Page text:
Proteus, Oracle launch integrated software, ingestible sensors for clinical trials

By Jonah Comstock
04:50 am

Proteus Digital HealthIngestible sensor company Proteus Digital Health and computer giant Oracle have integrated Proteus's digital health feedback system, which includes an ingestible pill sensor, a wearable patch, and a software system, with Oracle's InForm software for data collection. Clinical trial researchers using Oracle's software will now be able to track patients' medication adherence with Proteus's technology.

"Oracle Health Sciences InForm Medication Adherence Insights Cloud Service helps health sciences organizations effectively address two long-standing and complex challenges: measuring participant adherence to drug protocols and identifying the optimum dosing regimen for recommended use," Steve Rosenberg, senior vice president and general manager of Oracle Health Sciences, said in a statement. "This groundbreaking solution -- the direct result of a collaboration between Oracle and Proteus Digital Health -- is a powerful example of how we can rapidly combine our industry-leading clinical trial data capture and management solutions with emerging technologies, such as digital pills, to help health sciences organizations transform the drug development and approval process." 

Oracle and Proteus's partnership has been on the horizon since May 2013, when Oracle led a $45 million funding raise for Proteus and announced that the two would work together to help investigators in clinical trials to better understand and measure medication ingestion, dose timing, and associated physiologic responses from patients.

The new system is the first time adherence data from Proteus's system will integrate directly into an electronic data capture system. It will allow clinical trial investigators access to accurate medication adherence data, something for which they currently rely on self-reporting and occasional lab tests. It also introduces a potential for cost-savings, according to the companies, by reducing the need for expensive manual processes for tracking adherence.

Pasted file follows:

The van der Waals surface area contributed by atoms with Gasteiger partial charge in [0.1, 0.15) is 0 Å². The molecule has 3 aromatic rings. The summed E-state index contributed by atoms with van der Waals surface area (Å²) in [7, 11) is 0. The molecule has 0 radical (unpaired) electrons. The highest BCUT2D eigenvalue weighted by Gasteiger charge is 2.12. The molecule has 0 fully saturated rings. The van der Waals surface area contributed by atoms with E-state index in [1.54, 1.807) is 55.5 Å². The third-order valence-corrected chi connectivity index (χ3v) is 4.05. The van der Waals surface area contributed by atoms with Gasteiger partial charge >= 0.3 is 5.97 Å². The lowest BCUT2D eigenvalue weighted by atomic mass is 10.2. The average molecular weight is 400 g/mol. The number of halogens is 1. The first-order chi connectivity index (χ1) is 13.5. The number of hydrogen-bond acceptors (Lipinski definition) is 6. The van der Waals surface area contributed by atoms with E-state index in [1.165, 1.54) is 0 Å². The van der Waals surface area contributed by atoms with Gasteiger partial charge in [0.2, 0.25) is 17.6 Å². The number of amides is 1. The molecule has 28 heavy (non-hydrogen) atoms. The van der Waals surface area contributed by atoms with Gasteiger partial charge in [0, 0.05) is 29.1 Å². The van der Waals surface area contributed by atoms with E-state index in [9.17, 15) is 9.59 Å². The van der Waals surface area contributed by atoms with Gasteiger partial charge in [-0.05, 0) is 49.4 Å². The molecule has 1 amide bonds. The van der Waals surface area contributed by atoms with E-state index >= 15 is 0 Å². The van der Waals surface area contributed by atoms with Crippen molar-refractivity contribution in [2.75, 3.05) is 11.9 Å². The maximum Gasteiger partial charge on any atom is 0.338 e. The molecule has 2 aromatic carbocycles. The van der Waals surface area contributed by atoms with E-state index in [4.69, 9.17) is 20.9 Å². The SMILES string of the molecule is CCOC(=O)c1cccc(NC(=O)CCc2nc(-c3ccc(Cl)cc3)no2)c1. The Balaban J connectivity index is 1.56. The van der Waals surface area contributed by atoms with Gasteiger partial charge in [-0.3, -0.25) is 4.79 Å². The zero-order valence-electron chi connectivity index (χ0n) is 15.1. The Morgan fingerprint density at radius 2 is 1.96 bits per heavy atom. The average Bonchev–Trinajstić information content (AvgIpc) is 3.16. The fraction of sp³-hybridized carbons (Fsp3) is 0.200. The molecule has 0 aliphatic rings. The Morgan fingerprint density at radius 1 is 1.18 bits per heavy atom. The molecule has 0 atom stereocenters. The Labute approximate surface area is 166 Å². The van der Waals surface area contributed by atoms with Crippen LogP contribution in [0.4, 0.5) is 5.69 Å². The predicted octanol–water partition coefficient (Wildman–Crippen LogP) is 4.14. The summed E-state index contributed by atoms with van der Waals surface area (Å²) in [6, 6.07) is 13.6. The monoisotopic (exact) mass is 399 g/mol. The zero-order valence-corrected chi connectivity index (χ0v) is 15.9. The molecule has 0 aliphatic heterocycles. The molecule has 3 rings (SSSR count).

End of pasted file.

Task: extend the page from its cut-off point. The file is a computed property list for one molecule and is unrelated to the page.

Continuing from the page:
"The medication adherence option uniquely addresses the most critical information in a clinical trial: 'Did the patients use their medicine properly?'" Markus Christen, head of global development at Proteus said in a statement. "Combining this powerful new data with the technology, analysis, and capabilities of Oracle Health Sciences creates a game-changing opportunity for drug development."

With nearly $400 million in funding, Proteus Digital Health is one of the most funded private companies in digital health. In addition to Oracle, Proteus works or has worked with with Otsuka Pharmaceuticals in Japan, Novartis, and Lloydspharmacy, a UK chain of retail pharmacies. Last August the company published the results of a clinical trial indicating that the technology can accurately detect pill-taking 99 percent of the time. A few months later, they quietly released a new version of their core product for athletes.

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